This review is not about the cooker itself but more about the technique. Even though the Anova makes a shrill sound, I’m happy with its performance so far.
So far, I’ve cooked steak (filet), chicken (boneless skinless breast), pork tenderloin, chuck roast, creme brulee, egg bites, brussels sprouts and mashed potatoes.
I do not salt the meat before I cook it so I don’t usually add salt to any of the marinades.
- Steak – I rubbed the steak with olive oil, seasoned it with whatever looked interesting (some kind of steak seasoning, Cajun Redhead spice, black pepper) and added a bit of garlic and olive oil, vacuum sealed it and left it in the fridge for a couple of days. Once it was done, I dried it on paper towels and seared it in a hot skillet. It was perfect. I could not have asked for a better steak.
- Chicken Breast – I basically did the same thing with the chicken – added herbs and spices, a bit of olive oil and a bit of lemon juice. I loved the texture of the chicken. It had more of a steak texture than a grainy or stringy texture. Chad made chicken and said it tasted like some kind of chemical. He’s going to try it again, thinking maybe it was the chicken.
- Pork Tenderloin – Basically, the same thing as the steak and chicken. Seasoned it, vacuum sealed it and left it in the fridge for a couple of days. I’m not a huge pork fan and this didn’t thrill me. It was good but it didn’t make me like pork any more or less than I did before.
- Chuck Roast – This is where the sous vide really thrilled me. I seasoned the meat, added about 3 T. of butter and cooked it at 134.5 for 28 hours. It was so good. The fat did not render and I would prefer that for a dryer meat, the fat render. I put it in a zipper back last night and put it in the fridge so this morning, I put it back in the cooker and am cooking it at 136 for probably 6 or 7 hours. We’ll see what that does.
- Creme Brulee – This was the creamiest best creme brulee I’ve ever made. My friend, Roger, makes an awesome creme brulee. He’s like a master creme brulee chef and he almost always makes it when I’m going to be in town. Mine wasn’t better than Roger’s but the best I’m going to get short of driving to Louisiana.
- Egg Bites – These are perfect with the sous vide. The texture is great. They are so easy to make.
Things I Want to Share:
- Some have asked if you can’t just do this in a water bath (a pot with boiling water). Yes! I’m a gadget girl so I love playing with new gadgets but in reality, cooking anything on top of the stove at a set temp is not terribly easy to do . . no matter which stove you’re using. Most electric stoves cycle and with gas stoves, it’s hard to keep a low constant temp. They’re great for heating up a cast iron skillet and searing but I struggle with a low, slow simmer on a gas stove. With things like eggs, and creme brulee, keeping a constant temp is ideal. With the sous vide, the water is swirling so it isn’t going to be hotter at the bottom where the pot is in contact with the stove. The bottom line – can you do all this on a stove or in an oven. Yes! You can. You do not need an expensive little stick to put in the pot. Consider if you’re paying for your power, using a stovetop or oven for an hour is going to cost some amount more than using a little electrical gadget. This time of year, we don’t mind using our ovens but come July and August . . until I get a new oven that doesn’t heat up the house, there will be little baking going on.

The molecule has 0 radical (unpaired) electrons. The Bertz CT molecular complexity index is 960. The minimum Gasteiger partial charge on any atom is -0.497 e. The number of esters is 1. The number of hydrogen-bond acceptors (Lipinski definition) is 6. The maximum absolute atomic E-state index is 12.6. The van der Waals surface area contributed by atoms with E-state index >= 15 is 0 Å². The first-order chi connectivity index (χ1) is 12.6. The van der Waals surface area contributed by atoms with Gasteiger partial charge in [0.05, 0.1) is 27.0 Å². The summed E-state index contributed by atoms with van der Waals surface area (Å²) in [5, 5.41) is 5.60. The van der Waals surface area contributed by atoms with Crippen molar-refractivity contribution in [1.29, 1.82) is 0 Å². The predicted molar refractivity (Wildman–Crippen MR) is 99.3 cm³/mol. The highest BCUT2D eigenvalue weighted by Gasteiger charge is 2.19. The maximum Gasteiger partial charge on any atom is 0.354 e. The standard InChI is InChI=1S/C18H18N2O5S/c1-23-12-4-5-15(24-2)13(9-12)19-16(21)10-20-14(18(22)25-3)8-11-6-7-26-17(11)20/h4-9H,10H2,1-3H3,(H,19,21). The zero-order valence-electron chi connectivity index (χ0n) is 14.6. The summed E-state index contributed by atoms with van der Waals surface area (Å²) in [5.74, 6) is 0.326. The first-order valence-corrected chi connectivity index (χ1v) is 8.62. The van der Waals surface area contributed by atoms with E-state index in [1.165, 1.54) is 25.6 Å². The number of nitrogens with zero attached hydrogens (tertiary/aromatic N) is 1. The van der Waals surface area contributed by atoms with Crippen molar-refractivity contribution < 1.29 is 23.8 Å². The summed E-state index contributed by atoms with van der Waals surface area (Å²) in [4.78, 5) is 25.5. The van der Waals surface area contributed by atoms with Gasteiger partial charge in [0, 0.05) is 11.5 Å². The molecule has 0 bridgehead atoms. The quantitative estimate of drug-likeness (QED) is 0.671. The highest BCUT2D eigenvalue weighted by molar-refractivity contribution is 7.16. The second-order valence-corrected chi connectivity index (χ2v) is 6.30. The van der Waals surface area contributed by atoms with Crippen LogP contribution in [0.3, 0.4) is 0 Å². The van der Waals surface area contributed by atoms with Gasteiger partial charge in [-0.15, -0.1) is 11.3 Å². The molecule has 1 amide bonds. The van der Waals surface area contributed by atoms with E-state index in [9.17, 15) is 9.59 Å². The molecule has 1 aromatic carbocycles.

- Clean up – Oh, my . . this is where the sous vide shines. If I buy meat, divide it up into the sizes I want to cook, season it, vacuum seal it and freeze it, then when it’s time to cook it, I take the bag out of freezer, leave it in the fridge for a day, then stick that bag in the pot of water with the sous vide, cook it, open the bag, dump the contents in a serving bowl, throw the bag away. No mess to clean up. The cooking vessel has water that I can let cool and dump around plants, save for the next thing I’m going to cook or pour it down the drain. Really – no mess!
I usually cook the chicken for Rita’s dog food in the Instant Pot but I have to clean it so today, I’m going to stick the vacuum sealed bag of chicken into the pot with the sous vide, then I can take the chicken out, throw the bag away, let the meat cool, chop it and nothing to clean. Since I’m recooking the chuck roast at 136.5 to render the fat, I’m tossing the bag of chicken in with the roast and the chicken will need to cook about 70 minutes. If I were using the Instant pot, it would take about 10 minutes for it to get the pressure up and then about 15 minutes to cook, and I usually let it sit about 10 minutes before doing a quick release so that’s 30 minutes total and I still have a pot to wash. Say I decide not to make the dog food this evening, I can stick the chicken, still in the vacuum sealed bag, in the fridge, then chop it tomorrow. No need to mess up a fridge storage container.
- You do not need a vacuum seal gizmo. You can use a zipper freezer bag, remove the air by slowing immersing the bag in a sink of water, not letting water into the bag, and then zipping the bag without letting more air in.
- Hopefully my insurance company won’t see this but I wouldn’t hesitate to leave the house with the sous vide running. I left the chuck roast cooking overnight. I would do that with the Instant Pot or a slow cooker, though I did have a fire with a slow cooker once and thankfully I was right there and smelled it before I saw a flame so I was ready to take quick action. I would never leave something on the stove simmering overnight or even leave the house with it on. I suppose that’s the advantage of having the wifi sous vide. If I left it on and ran to Walmart and . . say I got taken hostage, I could ask my hostage takers to let me use my phone to call
the authorities. . turn off the sous vide.
Any other questions, just comment and I’ll try to answer . . though two weeks of use does not make me an expert.